Normally, adjustable hangboards start with a concept. The general problem trends toward the complexity of the instrument. Although there is nothing wrong with an adjustable design, a hangboard should be simple.
In order to keep this simplicity, the people at Megalith Climbing have decided to retain only two moving parts. The first adjusts the depth of the grip, the second adjusts the angle of the bar. The bar doubles as both a sloper rung and a pull-up bar.
Although the Beastmaker 2000 has gotten away without a jug feature, climbers will note the original Beastmaker 1000 came with jug grips on either corner. Although the 2000’s slopers have become famous, a personal hangboard requires a fat jug for hanging and pulling exercises.
While the point of the hangboard does direct itself toward finger strength, a modern system should not limit itself to finger-strength training. The ideal board will cater to as many exercises as possible all while taking up the least amount of space.
Together, the two parallel wooden pieces of pulling surface take up 4.5 vertical inches. To that effect, the board stretches 25.75 inches end to end. This allows almost anyone to hangboard with their hands spaced at a shoulder’s width.
The topmost length of hardwood comes in a convex shape that makes a comfortable jug when left at its most minimal setting. This sloping edge rotates about the x-axis increasing the steepness of that slope. It has six potential settings at 10-degree increments. At its steepest, the sloper rotates to 60 degrees.
While this feature does offer a comfortable approach to pull-up exercises and sloped hangs, the most essential aspect of any hangboard comes down to the edge size. Historically, adjustable hangboards have seemed like a good idea because they offer the climber the most training widths for value.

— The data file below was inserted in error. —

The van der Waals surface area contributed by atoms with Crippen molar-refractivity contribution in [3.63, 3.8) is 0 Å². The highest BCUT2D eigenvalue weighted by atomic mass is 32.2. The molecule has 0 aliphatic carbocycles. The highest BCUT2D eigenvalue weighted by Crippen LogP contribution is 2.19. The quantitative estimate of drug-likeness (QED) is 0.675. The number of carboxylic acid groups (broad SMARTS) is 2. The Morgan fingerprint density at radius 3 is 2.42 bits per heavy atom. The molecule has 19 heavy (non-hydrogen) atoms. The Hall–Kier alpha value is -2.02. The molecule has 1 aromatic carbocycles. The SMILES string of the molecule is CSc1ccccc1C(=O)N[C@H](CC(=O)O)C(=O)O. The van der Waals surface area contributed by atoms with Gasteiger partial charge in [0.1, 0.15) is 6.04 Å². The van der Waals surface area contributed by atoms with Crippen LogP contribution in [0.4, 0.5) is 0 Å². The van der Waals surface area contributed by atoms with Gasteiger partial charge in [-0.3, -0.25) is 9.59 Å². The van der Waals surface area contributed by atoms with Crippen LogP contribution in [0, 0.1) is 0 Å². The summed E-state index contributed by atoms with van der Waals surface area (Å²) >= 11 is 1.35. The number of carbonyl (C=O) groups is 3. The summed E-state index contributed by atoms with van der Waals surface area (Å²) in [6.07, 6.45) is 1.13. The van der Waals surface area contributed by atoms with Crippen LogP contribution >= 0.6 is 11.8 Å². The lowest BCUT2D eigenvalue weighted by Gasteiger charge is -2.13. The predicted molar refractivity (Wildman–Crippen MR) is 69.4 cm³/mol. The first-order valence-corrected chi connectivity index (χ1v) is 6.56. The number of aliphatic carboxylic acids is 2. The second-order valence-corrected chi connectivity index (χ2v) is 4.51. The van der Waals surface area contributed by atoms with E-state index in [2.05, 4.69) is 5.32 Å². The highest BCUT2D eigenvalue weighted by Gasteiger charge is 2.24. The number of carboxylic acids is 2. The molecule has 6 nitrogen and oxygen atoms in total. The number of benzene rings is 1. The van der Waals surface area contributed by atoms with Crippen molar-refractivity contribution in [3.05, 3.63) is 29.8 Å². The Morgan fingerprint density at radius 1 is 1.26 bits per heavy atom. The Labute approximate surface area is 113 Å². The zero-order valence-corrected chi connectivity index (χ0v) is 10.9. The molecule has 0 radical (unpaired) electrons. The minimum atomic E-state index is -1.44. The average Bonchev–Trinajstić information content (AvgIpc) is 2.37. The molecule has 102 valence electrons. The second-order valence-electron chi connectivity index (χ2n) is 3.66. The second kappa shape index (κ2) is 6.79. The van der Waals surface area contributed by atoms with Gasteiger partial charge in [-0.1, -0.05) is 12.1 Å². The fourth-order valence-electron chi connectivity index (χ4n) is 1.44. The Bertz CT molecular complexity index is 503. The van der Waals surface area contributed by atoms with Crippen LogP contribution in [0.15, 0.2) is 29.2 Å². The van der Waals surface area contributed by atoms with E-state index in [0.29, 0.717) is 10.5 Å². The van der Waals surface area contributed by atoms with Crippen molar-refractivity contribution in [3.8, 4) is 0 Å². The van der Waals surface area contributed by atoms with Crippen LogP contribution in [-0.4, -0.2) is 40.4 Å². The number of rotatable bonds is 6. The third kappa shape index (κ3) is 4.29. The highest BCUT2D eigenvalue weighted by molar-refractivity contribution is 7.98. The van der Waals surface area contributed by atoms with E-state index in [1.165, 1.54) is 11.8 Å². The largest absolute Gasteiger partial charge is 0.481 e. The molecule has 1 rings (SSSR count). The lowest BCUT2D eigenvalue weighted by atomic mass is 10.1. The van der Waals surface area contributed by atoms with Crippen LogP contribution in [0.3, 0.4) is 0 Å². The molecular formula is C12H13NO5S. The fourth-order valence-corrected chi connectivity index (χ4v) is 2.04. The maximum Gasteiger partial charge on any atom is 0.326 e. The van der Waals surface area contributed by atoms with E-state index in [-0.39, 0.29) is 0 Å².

This board negotiates the potential pitfalls of adjustability by making it easy. The button-based system allows for one, internal slide to increase or reduce the edge size at the climber’s discretion. This allows for edges ranging from 5 millimetres to 45 millimetres.
Due to the fact that the moving parts are exclusively composed of metal and move upon metal slides, the Megalith hangboard is easily adjusted without the fear of breaking the smaller components. Furthermore, the metal pieces resist gunk build. The blocking edge features a wooden backstop so as to ensure comfort.
The wooden horizontals will absorb sweat and make for better grip while reducing the damage to the skin. In addition, the Megalith hangboard does not feature any plywood. Some manufacturers use plywood for their hangboards. Although extremely absorbent, plywood becomes fragile on small grips. At a 5-millimetre minimum, the climber will enjoy the fact that the Megalith hangboard avoids fragility.
This final attribute is significant. A good hangboard will not break. The best thing about the Tension Grindstone or the Beastmaker 2000 comes from the fact that they do not wear out. Although the holds may become greasy will time, the board itself offers a bullet proof design. The Megalith offers this same level of durability, despite the fact that it has moving parts.
How does it compare to the other two? The Megalith has more edge sizes and options than both boards combined. It features jugs, slopers, and edges. Naturally, some will ask about the pocket features that do not come with the Megalith. The beauty of an adjustable board comes from its flexibility as a training tool. Simply adjust and try two or three or one finger grip positions.
If this seems like a hangboard that you might want, you can consider donating to their kickstarter. Unfortunately, this board will never exist unless their kickstarter hits their threshold to get off the ground.
This homegrown project out of Salt Lake City offers the real possibility of becoming something great. It seems to be the best new hangboard of 2021 and at least as good as its industry-leading peers.
Featured Image by Megalith Climbing.
Check out the Kickstarter here.
Check out Megalith Climbing here.